The National Archives on Friday released a bunch of new interviews and other documents that came out of the Financial Crisis Inquiry Commission. The FCIC interviewed lots of people about the financial crisis, everyone from CEOs like Goldman Sachs’ Lloyd Blankfein to The Big Short author Michael Lewis. Among the interviews released on Friday was one conducted with legendary investor and CEO of Berkshire Hathaway Warren Buffett.
In the interview, which took place in May 2010, Buffett admits that, like most everyone else, he didn’t see the financial crisis coming until it was too late. Buffett also says that, while he didn’t know what the government would do, his investments during the financial crisis in General Electric (GE) and Goldman Sachs (GS) were essentially based on the belief that the government wouldn’t let such big firms fail. Buffett also gave a long, thoughtful response to the question of what caused the bubble that caused the financial crisis. Here’s a transcript:
Brad Bondi [financial crisis inquiry commission]: What do you think it was, if you were to point to one of the single driving causes behind this bubble? What would you say?
Warren Buffett: Well, there’s a very interesting aspect of this, which will take a minute or two to explain; but what my former boss, Ben Graham, made an observation, 50 or so years ago to me that it really stuck in my mind and now I’ve seen evidence of it.
He said, “You can get in a whole lot more trouble in investing with a sound premise than with a false premise.”
If you have some premise that the moon is made of green cheese or something, it’s ridiculous on its face. If you come out with a premise that common stocks have done better than bonds—and I wrote about this in a Fortune article in 2001—because there was a famous little book in 2001 by Edgar Lawrence Smith—in 1924 by Edgar Lawrence Smith that made a study of common stocks versus bonds. And it showed—he started out with the idea that bonds would overperform during deflation and common stocks would overperform during inflation. He went back and studied a whole bunch of periods and, lo and behold, his original hypothesis was wrong. He found that common stock always overperformed. And he started thinking about that and why was that.
Well, it was because there was a retained earnings factor. They sold—the dividend yield on stocks was the same as the yield on bonds, and on top of it, you had retained earnings. So they overperformed.
That became the underlying bulwark for the ‘29 bubble. People thought stocks were starting to be wonderful and they forgot the limitations of the original premise, which was that if stocks were yielding the same as bonds, that they had this going [unintelligible].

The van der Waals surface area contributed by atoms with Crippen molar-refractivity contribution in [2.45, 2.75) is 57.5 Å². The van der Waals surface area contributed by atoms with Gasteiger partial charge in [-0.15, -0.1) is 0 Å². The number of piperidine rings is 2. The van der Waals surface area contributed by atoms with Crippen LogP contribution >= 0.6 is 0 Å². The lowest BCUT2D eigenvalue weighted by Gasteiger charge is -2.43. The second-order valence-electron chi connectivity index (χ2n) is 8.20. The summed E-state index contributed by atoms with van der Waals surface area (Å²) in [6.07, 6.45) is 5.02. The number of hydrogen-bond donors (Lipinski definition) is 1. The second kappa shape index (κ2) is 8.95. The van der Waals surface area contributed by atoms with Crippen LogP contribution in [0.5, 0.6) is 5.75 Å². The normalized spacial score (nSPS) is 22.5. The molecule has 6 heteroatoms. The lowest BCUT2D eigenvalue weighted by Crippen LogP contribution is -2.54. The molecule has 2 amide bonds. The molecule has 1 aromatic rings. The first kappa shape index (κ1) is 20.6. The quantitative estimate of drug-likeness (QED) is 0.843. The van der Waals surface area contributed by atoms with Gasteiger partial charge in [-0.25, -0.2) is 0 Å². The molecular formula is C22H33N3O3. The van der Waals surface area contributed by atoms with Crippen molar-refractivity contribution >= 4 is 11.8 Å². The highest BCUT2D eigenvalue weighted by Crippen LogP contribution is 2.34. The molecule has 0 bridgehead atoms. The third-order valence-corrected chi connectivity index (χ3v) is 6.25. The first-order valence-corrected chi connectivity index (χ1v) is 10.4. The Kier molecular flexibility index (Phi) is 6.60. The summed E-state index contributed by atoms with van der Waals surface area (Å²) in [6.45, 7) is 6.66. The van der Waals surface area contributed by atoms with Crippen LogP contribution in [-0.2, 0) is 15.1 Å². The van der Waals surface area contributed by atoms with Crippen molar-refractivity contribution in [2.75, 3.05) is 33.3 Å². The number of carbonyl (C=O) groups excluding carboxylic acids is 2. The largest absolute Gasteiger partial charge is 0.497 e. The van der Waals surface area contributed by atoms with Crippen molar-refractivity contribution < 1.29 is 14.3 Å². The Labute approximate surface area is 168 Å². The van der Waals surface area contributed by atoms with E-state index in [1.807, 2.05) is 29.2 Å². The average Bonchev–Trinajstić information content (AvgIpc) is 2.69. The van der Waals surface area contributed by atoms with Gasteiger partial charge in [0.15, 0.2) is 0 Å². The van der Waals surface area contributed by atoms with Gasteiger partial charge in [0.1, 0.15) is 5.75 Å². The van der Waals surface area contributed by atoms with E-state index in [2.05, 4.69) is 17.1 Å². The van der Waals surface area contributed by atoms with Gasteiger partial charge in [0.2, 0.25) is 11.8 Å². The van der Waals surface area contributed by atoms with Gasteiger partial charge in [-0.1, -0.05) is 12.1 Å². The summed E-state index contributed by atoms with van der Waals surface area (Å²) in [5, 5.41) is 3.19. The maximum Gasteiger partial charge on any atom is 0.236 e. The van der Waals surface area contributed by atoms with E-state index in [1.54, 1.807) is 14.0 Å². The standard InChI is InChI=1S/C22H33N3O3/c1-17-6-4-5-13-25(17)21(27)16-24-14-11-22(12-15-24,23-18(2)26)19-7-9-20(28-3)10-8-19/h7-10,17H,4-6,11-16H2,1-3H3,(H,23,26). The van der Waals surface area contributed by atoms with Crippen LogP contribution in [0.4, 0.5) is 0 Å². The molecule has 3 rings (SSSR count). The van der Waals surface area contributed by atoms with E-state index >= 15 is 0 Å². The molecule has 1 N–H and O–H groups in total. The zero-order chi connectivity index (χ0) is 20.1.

So after a while, the original premise, which becomes sort of the impetus for what later turns out to be a bubble is forgotten and the price action takes over.
Now, we saw the same thing in housing. It’s a totally sound premise that houses will become worth more over time because the dollar becomes worth less. It isn’t because—you know, construction costs go up. So it isn’t because houses are so wonderful, it’s because the dollar becomes worth less, and that a house that was bought 40 years ago is worth more today than it was then.
And since 66 or 67 percent of the people want to own their own home and because you can borrow money on it and you’re dreaming of buying a home, if you really believe that houses are going to go up in value, you buy one as soon as you can. And that’s a very sound premise. It’s related, of course, though, to houses selling at something like replacement price and not far outstripping inflation.
So this sound premise that it’s a good idea to buy a house this year because it’s probably going to cost more next year and you’re going to want a home, and the fact that you can finance it gets distorted over time if housing prices are going up 10 percent a year and inflation is a couple percent a year. Soon the price action -– or at some point the price action takes over, and you want to buy three houses and five houses and you want to buy it with nothing down and you want to agree to payments that you can’t make and all of that sort of thing, because it doesn’t make any difference: It’s going to be worth more next year.
And lender feels the same way. It really doesn’t make a difference if it’s a liar’s loan or you know what I mean? [Unintelligible] something because even if they have to take it over, it’s going to be worth more next year. And once that gathers momentum and it gets reinforced by price action and the original premise is forgotten, which it was in 1929. The Internet was the same thing. The Internet was going to change our lives. But it didn’t mean that every company was worth $50 billion that could dream up a prospectus.
And the price action becomes so important to people that it takes over the—it takes over their minds, and because housing was the largest single asset, around $22 trillion or something like that, not above household wealth of $50 trillion or $60 trillion or something like that in the United States. Such a huge asset. So understandable to the public—they might not understand stocks, they might not understand tulip bulbs, but they understood houses and they wanted to buy one anyway and the financing, and you could leverage up to the sky, it created a bubble like we’ve never seen.
Buffett concludes by saying he wish he had figured that out in 2005. Don’t we all.